Something that was not addressed in this talk is virtual and indirect calls/jumps. Predicting these has significant effect not just with dynamic languages but as low-level as C++.
But often the type varies for a given call site. Unlike branch prediction, it’s not limited to a binary decision between two potential addresses. Opportunity to prefetch the next EBB can come from hoisting the load of the dispatch address, which can go pretty far in functions which perform processing themselves before the dispatch call. However, the software would need to be able to give this address to the exit chaining mechanism in order to gain value from this prefetch.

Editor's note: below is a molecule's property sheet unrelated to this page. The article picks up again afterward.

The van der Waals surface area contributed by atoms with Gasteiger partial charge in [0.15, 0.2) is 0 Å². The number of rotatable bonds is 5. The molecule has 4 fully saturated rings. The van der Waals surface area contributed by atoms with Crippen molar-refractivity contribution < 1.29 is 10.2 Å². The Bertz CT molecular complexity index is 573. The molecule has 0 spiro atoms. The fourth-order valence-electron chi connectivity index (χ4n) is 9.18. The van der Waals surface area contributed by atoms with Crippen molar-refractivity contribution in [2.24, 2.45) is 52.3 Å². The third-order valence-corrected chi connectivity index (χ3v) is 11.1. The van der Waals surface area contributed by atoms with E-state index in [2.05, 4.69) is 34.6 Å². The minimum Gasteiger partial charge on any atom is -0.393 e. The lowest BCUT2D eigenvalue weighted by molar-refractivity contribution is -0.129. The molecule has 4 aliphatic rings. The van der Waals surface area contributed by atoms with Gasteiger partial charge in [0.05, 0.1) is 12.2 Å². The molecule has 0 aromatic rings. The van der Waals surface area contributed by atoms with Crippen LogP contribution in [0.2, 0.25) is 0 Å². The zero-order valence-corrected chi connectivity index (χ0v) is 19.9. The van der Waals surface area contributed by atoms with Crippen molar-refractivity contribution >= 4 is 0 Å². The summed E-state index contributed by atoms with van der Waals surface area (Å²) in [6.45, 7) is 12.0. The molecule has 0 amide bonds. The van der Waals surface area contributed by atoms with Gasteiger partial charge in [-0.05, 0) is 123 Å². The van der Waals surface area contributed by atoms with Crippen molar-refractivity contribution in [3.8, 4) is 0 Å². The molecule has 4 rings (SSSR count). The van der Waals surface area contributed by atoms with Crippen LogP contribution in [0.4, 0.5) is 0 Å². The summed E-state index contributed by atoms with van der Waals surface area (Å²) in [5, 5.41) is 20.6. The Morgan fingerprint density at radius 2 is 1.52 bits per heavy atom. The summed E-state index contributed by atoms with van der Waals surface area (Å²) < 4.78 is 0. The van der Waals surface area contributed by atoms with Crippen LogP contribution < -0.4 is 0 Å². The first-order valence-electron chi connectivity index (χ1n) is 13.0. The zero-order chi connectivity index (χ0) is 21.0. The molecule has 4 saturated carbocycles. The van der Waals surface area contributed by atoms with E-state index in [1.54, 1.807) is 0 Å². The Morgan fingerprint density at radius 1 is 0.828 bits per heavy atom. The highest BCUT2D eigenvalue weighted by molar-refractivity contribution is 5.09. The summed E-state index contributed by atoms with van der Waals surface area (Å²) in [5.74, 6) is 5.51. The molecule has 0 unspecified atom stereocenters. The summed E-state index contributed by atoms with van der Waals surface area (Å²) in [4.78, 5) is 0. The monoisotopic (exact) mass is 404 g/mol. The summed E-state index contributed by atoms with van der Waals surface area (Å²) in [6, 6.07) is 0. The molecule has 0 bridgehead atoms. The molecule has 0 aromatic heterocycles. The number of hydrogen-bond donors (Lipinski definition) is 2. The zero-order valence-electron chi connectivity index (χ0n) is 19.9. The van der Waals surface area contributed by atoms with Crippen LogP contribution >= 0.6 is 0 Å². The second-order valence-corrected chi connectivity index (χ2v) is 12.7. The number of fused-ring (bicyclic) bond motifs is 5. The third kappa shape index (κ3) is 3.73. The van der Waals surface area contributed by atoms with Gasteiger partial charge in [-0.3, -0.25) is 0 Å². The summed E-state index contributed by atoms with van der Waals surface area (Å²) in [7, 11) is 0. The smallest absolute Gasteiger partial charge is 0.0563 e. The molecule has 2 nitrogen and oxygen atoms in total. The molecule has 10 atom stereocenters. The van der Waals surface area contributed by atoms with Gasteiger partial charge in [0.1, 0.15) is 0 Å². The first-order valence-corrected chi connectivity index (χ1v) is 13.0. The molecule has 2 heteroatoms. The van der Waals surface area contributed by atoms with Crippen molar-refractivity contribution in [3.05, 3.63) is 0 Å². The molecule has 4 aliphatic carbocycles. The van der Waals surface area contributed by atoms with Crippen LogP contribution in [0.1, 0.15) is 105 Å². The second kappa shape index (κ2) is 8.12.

There are also concepts of history tables linked to object identity instead of call site address. With these, multiple call sites could benefit from a single knowledge update, but I don’t think they’re as appropriate for general purpose CPUs as they’re usually specific to object system ABIs.